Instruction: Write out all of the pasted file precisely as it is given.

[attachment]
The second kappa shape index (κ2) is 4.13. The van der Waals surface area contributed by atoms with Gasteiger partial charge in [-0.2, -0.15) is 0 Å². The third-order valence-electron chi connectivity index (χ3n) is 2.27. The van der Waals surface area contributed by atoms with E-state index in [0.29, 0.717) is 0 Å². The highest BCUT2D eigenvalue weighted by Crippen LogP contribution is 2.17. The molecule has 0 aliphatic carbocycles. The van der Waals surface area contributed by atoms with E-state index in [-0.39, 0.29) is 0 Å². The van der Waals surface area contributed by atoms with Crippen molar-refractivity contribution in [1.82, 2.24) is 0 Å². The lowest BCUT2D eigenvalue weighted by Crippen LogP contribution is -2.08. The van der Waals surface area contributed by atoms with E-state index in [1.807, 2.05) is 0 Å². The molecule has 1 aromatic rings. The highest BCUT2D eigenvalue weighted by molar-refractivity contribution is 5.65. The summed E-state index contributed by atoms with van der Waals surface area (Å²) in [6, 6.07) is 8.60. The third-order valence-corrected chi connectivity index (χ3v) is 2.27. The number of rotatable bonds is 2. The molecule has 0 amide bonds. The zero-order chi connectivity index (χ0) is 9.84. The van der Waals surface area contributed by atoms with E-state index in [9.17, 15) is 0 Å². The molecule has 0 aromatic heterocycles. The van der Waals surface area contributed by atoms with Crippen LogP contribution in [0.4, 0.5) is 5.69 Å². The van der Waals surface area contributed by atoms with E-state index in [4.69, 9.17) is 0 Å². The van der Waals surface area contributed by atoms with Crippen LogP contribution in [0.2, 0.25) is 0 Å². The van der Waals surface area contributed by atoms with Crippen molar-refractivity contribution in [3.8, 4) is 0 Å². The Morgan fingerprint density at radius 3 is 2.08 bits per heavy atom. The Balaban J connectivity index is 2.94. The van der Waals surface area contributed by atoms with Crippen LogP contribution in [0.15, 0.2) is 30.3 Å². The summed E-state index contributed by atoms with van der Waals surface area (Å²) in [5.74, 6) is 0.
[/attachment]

The second kappa shape index (κ2) is 4.13. The van der Waals surface area contributed by atoms with Gasteiger partial charge in [-0.2, -0.15) is 0 Å². The third-order valence-electron chi connectivity index (χ3n) is 2.27. The van der Waals surface area contributed by atoms with E-state index in [0.29, 0.717) is 0 Å². The highest BCUT2D eigenvalue weighted by Crippen LogP contribution is 2.17. The molecule has 0 aliphatic carbocycles. The van der Waals surface area contributed by atoms with E-state index in [-0.39, 0.29) is 0 Å². The van der Waals surface area contributed by atoms with Crippen molar-refractivity contribution in [1.82, 2.24) is 0 Å². The lowest BCUT2D eigenvalue weighted by Crippen LogP contribution is -2.08. The van der Waals surface area contributed by atoms with E-state index in [1.807, 2.05) is 0 Å². The molecule has 1 aromatic rings. The highest BCUT2D eigenvalue weighted by molar-refractivity contribution is 5.65. The summed E-state index contributed by atoms with van der Waals surface area (Å²) in [6, 6.07) is 8.60. The third-order valence-corrected chi connectivity index (χ3v) is 2.27. The number of rotatable bonds is 2. The molecule has 0 amide bonds. The zero-order chi connectivity index (χ0) is 9.84. The van der Waals surface area contributed by atoms with E-state index in [9.17, 15) is 0 Å². The molecule has 0 aromatic heterocycles. The van der Waals surface area contributed by atoms with Crippen LogP contribution in [0.4, 0.5) is 5.69 Å². The van der Waals surface area contributed by atoms with E-state index in [4.69, 9.17) is 0 Å². The van der Waals surface area contributed by atoms with Crippen LogP contribution in [0.2, 0.25) is 0 Å². The van der Waals surface area contributed by atoms with Crippen molar-refractivity contribution in [3.8, 4) is 0 Å². The Morgan fingerprint density at radius 3 is 2.08 bits per heavy atom. The Balaban J connectivity index is 2.94. The van der Waals surface area contributed by atoms with Crippen LogP contribution in [0.15, 0.2) is 30.3 Å². The summed E-state index contributed by atoms with van der Waals surface area (Å²) in [5.74, 6) is 0.